First ever government conference on Arab women's workforce i...
First ever government conference on Arab women's workforce integration
Government officials and more than two dozen Arab women leaders came together in Nazareth on December 13th for “Trailblazing Arab Women: Integration of Arab Women in Society, the Economy, and Labor Market,” a conference organized by The Authority for the Economic Development of the Arab Sector.
Over the past few years, the government has placed unprecedented focus on advancing Arab women’s employment through budget allocations and program development as part of the larger goal to close gaps between Jewish and Arab citizens. Arab women are considered among the most disadvantaged populations, with employment rates of 34.7% compared to Jewish women's employment rates of 79.1%, and those employed often working in low-quality, part-time and low-wage labor . Beyond the barriers all Arab citizens face in integrating into the workforce, Arab women are subject to “double marginalization:” they must navigate being a minority in Israel and also the more traditional, patriarchal elements of their communities.
Following this ongoing investment, the Authority for the Economic Development of the Arab Sector decided to initiate, for the first time, a public conference for Arab female leaders focusing exclusively on trends, obstacles, and opportunities in the fields of high tech, business, and media for Arab women. The conference aimed to give a stage to these successful women, showcasing them as role models to their society and to the wider Israeli public, to empower them as a group, help them network amongst themselves, and brainstorm ideas for future progress.
During the conference, attendees had the opportunity to hear keynote presentations from Minister of Social Equality, Gila Gamliel (Likud), Chair of the Knesset Committee on Women and Gender Equality, MK Aidah Touma-Sliman (Joint List), Director of the Authority for the Economic Development of the Arab Sector, Aiman Saif, and National Commissioner of the Equal Employment Opportunity Commission, Adv. Mariam Kabaha.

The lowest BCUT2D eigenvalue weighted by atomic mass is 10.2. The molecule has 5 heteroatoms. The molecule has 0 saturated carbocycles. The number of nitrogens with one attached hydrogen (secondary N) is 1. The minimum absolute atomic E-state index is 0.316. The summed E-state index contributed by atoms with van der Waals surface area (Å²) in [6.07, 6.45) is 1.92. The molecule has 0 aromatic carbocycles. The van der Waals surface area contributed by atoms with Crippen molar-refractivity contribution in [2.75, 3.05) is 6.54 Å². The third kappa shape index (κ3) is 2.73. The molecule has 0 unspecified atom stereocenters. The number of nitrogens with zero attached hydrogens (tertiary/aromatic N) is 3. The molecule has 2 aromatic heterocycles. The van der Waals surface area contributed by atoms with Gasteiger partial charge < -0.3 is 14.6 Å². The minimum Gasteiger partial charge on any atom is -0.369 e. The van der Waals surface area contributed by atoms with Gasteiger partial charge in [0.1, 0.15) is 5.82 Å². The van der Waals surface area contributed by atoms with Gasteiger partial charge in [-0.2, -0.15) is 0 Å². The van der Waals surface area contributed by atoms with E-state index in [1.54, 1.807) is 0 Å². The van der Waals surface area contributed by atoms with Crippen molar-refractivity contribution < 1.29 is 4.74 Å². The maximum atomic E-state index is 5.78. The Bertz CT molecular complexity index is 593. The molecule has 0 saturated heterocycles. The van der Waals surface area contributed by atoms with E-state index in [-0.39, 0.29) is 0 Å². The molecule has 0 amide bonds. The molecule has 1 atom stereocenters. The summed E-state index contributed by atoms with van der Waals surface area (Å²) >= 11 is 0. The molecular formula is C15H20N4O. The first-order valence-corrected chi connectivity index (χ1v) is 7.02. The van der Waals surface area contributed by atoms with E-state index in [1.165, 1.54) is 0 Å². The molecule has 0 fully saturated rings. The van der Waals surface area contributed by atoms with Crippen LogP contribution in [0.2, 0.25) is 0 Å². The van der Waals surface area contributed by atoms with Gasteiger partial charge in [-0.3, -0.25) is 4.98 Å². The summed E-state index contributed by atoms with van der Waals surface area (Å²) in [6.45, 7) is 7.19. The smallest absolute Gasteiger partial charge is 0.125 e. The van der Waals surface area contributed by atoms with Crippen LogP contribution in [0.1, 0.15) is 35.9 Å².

Gila Gamliel emphasized the importance of enabling women from all segments of Israeli society to enjoy equal opportunities. MK Aidah Touma-Sliman stressed that Arab women still face significant structural barriers that need to be addressed but also cited the opportunities in the government’s belated but important Economic Development Plan for the Arab sector.
Aiman Saif gave a detailed presentation of the government's wide-reaching efforts to advance the integration of Arab women into the general economy.
- According to his presentation, the most decisive factor affecting employment among Arab women is education: only 30% of women with a high school education are employed while 72% of those with one higher education degree and almost 90% of those with a second higher education degree are employed.
- Another significant factor affecting the rate of employment is the prevalence of early childcare facilities. Only 1 in 7 kids are in government-funded and monitored facilities in Arab localities.
- The average salary is 45% lower for Arab women than their Jewish counterparts between the ages of 25-64.
- Government policy is focusing on advancing the integration of Arab women into the Israeli workforce by providing technical training and career education, enhancing access to resources for entrepreneurs, and developing support mechanisms for working women through, among other initiatives, the expansion of public transportation and childcare centers in Arab localities. In addition, he spoke about where work still needed to be done including integrating more Arab women into government service and increasing the number of companies owned by Arab women that participate in government programs.
Adv. Mariam Kabaha spoke about the Commission’s work and encouraged conference attendees to be “ambassadors” for the Commission within Arab society and ensure that Arab women are aware of the Commission’s services. She reflected on her own professional trajectory saying: “when I looked at the barriers obstructing me from becoming the Commissioner, all I saw at the end of the day was myself – I had to overcome my own fears and mistrust".
Panelists spoke about their personal success stories, shared lessons and insights, and discussed what they envisioned as possible solutions to existing barriers. Many spoke about the need to invest in the younger generation, serve as role models and share insight that many of them, as "first generation trailblazers," never had.